The basic mechanics of Children of the Nile can be quite interesting, with sophisticated and numerous needs by each of your residents. The game progresses very slowly, however: even at the maximum accelerated rate (2.5x), it was still sitting around waiting for bricks to accumulate with an entire city essentially queued up for success. There are some minor wrinkles to the time elements that make the game somewhat intriguing: you can introduce trade with outside cities, there are planting and harvesting seasons (along with damaging floods), and edicts can be issued to provide bonuses with a tradeoff. In addition to the basic suite of buildings, you can decorate your cities with plazas, gardens, and temples. These increase your town’s prestige in addition to usually fulfilling a scenario objective. Roads can also be constructed to make a more realistic town, and the Enhanced Edition’s roads make travel faster (surprising that they were merely cosmetic before). The Enhanced Edition also brings a whole bunch (48) of bug fixes, and I must say that playing Children of the Nile has been very stable with no noticeable problems whatsoever. How many games can you say that about? It also comes with a handful of new plazas and other decorative features and the brickyard to make construction even easier and faster.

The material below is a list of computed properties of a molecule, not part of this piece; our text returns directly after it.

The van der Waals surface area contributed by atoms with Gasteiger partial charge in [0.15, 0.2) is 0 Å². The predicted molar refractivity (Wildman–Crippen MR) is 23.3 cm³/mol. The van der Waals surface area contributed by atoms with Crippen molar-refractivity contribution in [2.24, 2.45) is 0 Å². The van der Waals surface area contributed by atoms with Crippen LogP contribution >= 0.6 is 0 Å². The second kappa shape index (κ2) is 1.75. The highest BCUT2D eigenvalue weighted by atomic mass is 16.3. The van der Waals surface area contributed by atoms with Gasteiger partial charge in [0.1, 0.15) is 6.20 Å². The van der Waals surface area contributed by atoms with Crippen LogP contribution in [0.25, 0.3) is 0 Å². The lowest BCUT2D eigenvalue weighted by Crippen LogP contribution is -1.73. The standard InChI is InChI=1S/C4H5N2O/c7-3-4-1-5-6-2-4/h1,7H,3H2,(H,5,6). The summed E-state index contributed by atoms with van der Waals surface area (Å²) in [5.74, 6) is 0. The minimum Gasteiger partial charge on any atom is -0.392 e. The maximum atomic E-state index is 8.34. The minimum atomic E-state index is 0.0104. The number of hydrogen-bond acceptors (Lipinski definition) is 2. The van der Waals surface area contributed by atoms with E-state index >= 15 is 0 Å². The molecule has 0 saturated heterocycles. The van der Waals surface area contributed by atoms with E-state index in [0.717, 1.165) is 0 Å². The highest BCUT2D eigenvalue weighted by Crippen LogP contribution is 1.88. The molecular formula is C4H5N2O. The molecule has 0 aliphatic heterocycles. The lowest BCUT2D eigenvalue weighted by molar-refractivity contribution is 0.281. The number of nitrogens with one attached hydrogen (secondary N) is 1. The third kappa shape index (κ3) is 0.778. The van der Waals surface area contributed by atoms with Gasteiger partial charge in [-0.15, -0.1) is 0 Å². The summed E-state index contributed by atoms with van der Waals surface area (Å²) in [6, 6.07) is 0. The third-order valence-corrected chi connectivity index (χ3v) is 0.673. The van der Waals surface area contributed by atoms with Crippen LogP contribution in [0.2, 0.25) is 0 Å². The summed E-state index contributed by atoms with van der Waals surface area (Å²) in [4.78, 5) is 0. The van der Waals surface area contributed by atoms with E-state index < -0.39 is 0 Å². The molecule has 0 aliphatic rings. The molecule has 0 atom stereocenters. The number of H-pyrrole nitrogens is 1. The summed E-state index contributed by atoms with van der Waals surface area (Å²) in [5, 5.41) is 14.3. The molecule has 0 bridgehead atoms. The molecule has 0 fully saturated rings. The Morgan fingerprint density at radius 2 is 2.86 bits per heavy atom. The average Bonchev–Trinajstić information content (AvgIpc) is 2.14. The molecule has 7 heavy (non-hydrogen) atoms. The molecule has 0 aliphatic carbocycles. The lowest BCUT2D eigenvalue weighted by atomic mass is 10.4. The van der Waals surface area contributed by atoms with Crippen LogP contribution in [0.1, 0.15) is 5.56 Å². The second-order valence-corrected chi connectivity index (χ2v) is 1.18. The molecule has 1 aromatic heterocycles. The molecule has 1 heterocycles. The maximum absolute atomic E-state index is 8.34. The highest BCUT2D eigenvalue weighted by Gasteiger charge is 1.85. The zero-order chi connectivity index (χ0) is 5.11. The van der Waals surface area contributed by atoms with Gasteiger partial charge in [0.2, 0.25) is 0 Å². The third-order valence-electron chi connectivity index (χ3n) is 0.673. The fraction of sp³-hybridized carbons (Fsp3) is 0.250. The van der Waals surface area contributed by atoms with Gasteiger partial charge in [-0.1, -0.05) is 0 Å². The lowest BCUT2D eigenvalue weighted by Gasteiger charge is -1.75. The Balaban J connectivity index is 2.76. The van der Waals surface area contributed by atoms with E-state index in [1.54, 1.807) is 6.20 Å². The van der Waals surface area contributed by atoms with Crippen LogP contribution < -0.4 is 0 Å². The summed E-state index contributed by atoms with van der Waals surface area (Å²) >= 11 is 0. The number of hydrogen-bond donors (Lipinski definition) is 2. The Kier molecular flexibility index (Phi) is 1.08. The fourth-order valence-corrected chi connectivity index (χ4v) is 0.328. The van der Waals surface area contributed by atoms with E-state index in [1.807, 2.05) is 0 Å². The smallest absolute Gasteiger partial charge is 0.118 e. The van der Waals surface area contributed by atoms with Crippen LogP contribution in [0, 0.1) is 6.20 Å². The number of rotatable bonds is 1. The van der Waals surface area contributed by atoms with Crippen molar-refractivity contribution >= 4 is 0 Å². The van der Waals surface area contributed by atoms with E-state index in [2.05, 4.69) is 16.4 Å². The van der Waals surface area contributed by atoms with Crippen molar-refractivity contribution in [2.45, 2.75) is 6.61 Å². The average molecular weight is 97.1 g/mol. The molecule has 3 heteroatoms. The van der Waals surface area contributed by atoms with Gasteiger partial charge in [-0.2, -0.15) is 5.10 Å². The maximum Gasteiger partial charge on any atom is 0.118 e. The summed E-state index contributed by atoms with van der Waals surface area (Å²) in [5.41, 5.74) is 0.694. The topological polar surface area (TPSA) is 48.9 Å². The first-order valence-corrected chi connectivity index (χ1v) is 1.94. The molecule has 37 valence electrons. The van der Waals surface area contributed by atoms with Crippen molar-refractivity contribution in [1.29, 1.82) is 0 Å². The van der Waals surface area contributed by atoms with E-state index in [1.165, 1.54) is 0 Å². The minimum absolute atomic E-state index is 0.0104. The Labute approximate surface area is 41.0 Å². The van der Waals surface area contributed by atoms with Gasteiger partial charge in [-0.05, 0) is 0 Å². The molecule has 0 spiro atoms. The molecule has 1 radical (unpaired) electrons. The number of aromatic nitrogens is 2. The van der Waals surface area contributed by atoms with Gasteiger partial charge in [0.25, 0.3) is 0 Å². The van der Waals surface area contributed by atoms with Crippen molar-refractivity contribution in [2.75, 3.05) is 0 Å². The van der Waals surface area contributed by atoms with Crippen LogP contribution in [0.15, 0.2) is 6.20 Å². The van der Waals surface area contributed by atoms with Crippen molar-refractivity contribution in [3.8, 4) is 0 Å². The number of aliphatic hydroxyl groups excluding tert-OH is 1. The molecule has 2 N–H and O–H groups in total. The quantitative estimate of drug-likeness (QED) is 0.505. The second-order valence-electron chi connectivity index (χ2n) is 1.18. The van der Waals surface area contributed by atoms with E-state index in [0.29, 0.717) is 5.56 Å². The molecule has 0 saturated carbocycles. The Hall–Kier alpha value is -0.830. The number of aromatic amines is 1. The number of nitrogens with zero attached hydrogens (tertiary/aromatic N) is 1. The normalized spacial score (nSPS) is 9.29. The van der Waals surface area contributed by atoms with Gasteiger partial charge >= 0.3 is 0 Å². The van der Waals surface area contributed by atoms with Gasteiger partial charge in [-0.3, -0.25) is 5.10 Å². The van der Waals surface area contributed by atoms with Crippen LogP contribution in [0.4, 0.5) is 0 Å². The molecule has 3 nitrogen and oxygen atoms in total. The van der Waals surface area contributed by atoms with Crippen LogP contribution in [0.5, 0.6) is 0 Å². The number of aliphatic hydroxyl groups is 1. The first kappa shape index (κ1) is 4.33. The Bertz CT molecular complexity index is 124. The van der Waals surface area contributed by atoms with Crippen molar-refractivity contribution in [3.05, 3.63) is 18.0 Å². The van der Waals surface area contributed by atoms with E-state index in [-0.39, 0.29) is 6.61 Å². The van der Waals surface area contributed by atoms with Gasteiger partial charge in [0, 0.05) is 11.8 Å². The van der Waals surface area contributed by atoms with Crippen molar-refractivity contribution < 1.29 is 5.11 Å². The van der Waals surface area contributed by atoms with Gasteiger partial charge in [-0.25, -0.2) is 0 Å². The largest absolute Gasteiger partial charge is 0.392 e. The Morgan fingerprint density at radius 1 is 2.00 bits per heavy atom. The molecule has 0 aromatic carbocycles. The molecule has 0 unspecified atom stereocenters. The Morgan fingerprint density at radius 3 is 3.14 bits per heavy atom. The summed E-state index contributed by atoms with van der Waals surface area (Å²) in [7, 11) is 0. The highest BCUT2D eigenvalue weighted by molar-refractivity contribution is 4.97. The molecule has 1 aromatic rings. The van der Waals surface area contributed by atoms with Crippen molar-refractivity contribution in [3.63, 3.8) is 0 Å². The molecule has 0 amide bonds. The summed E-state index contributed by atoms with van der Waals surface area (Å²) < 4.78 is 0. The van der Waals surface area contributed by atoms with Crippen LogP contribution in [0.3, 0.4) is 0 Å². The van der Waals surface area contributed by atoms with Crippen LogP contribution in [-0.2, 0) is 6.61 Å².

I’m not sure what all the hubbub was about, because I’m not really that impressed with Children of the Nile. Maybe it’s because I’m playing the game four years after it came out, but the game appears to be too easy to provide much of a challenge. There are a lot of needs to attend do, but it’s simply a matter of choosing the right structure. The best thing about Children of the Nile is the amount of automation in the game, but it also holds the game back from being truly sophisticated. As long as you plop down the right buildings, everything will be run for you since villagers will collect resources automatically and all you need to worry about is proximity. Most buildings have no-cost, and the ones that do only cost bricks, which can be easily manufactured by placing no-cost brick makers and bricklayers. Where’s the challenge? I had the same problem with the SimCity series of games, but even they introduced some difficulty in balancing your budget early on. Children of the Nile removes any sort of trouble since most resource collecting buildings are free and those that require bricks have no other upkeep. The interface shows everything is OK with bright green lights even if there are a number of problem areas that need attention. The quick start tutorial is a great addition to the game, as it significantly speeds up the learning process. The twenty scenarios that are available either as stand-alone missions or linked in the campaign might not seem like a lot of content, but each one takes a long time to complete (thanks to the leisurely pace of the game) and the included editors allow you to make more. For $20, I might give this game a look at, but Children of the Nile – Enhanced Edition is too trivial for my tastes.